By: Yukon Damov

What does it mean if the Bible says that God spoke the world into existence (“And God said, ‘Let there be light,’ and there was light.”) but Charles Bogert says, “It is probable that the first voice in existence was that of a frog.”?

Never mind: just working on my opening sentence.

Folkways Recordings was founded in 1948 in New York City by Moses Asch and Marian Distler. They endeavoured to record and document the entire world of sound.

In 1988, the Smithsonian bought Folkways, and in 1998 Smithsonian Folkways released a CD: “Sounds of North American Frogs: The biological significance of frogs.” The back includes Bogert’s quote and a paragraph with a strange magnetic pull. It goes as follows:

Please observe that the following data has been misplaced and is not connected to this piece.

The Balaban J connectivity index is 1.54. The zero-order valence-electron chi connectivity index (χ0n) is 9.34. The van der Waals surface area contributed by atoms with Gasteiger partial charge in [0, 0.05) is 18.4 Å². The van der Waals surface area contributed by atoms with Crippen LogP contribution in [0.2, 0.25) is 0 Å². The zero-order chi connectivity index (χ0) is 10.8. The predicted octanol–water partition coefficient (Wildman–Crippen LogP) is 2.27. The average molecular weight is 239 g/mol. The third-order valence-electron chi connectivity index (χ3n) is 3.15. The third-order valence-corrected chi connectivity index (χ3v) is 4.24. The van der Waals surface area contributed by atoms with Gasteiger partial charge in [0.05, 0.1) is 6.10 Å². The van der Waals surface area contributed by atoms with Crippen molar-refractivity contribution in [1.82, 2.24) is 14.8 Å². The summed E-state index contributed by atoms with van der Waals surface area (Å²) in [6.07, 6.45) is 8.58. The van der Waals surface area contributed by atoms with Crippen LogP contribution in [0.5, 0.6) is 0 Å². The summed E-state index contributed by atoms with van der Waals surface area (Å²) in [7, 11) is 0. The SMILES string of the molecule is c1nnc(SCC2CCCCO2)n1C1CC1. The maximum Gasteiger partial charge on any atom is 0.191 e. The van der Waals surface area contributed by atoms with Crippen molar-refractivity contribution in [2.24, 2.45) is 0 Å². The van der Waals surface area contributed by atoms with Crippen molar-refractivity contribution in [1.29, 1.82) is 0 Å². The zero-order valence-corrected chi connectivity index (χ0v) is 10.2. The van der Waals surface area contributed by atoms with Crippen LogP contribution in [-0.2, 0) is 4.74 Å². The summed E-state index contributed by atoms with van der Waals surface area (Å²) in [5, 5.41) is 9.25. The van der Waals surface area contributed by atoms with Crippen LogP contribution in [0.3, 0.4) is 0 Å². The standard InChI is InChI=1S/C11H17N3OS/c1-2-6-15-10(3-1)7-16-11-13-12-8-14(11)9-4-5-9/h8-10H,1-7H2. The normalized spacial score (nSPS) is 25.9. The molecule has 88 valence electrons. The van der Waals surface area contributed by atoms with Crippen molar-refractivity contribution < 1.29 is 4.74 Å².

“The amphibian song revival begins here! This classic of both biological fieldwork and natural recordings, originally released by Folkways in 1958, presents 57 species of frogs and toads on 92 tracks, digitally remastered from the original master tapes. Compiled and narrated by renowned herpetologist Charles M. Bogert, these sounds were recorded in swamps, lakes, woods, creeks, and roadside ditches all over North America. Sit back and let the bewitching tones of the Pig Frog, Dwarf Mexican Treefrog, Little Green Toad, Southwestern Woodhouse’s Toad, Great Basin Spadefoot, and other famed vocalists entrance and amaze you. In a time when frog and toad populations are in rapid decline, this recording reminds us of the remarkable diversity and beautiful music we are in danger of losing.”

I mean, come on! So whack I had to listen.

92 tracks. 55 minutes.

It was hypnotic, like something just on the edge of my world, that I could move around in — it was ambient.

This article was originally published on our old website at